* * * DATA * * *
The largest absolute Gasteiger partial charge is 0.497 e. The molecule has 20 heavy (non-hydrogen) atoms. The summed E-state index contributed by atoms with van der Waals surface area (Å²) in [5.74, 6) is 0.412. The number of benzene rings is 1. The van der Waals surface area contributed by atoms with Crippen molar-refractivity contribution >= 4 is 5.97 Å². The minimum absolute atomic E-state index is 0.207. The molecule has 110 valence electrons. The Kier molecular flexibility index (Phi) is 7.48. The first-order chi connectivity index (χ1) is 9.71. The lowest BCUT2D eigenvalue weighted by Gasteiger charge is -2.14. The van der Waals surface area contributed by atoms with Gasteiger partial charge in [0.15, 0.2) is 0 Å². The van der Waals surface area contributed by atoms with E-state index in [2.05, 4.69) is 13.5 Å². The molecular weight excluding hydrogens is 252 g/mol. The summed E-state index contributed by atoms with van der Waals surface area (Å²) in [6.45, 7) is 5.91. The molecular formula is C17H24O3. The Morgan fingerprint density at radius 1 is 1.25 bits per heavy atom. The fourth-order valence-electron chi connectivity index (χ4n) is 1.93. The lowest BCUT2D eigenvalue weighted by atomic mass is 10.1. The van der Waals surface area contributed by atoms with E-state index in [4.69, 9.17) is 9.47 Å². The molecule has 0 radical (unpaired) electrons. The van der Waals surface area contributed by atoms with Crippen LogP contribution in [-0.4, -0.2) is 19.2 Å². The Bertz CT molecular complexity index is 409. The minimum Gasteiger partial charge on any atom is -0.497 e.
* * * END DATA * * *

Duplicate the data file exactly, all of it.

The largest absolute Gasteiger partial charge is 0.497 e. The molecule has 20 heavy (non-hydrogen) atoms. The summed E-state index contributed by atoms with van der Waals surface area (Å²) in [5.74, 6) is 0.412. The number of benzene rings is 1. The van der Waals surface area contributed by atoms with Crippen molar-refractivity contribution >= 4 is 5.97 Å². The minimum absolute atomic E-state index is 0.207. The molecule has 110 valence electrons. The Kier molecular flexibility index (Phi) is 7.48. The first-order chi connectivity index (χ1) is 9.71. The lowest BCUT2D eigenvalue weighted by Gasteiger charge is -2.14. The van der Waals surface area contributed by atoms with Gasteiger partial charge in [0.15, 0.2) is 0 Å². The van der Waals surface area contributed by atoms with E-state index in [2.05, 4.69) is 13.5 Å². The molecular weight excluding hydrogens is 252 g/mol. The summed E-state index contributed by atoms with van der Waals surface area (Å²) in [6.45, 7) is 5.91. The molecular formula is C17H24O3. The Morgan fingerprint density at radius 1 is 1.25 bits per heavy atom. The fourth-order valence-electron chi connectivity index (χ4n) is 1.93. The lowest BCUT2D eigenvalue weighted by atomic mass is 10.1. The van der Waals surface area contributed by atoms with E-state index in [4.69, 9.17) is 9.47 Å². The molecule has 0 radical (unpaired) electrons. The van der Waals surface area contributed by atoms with Crippen LogP contribution in [-0.4, -0.2) is 19.2 Å². The Bertz CT molecular complexity index is 409. The minimum Gasteiger partial charge on any atom is -0.497 e.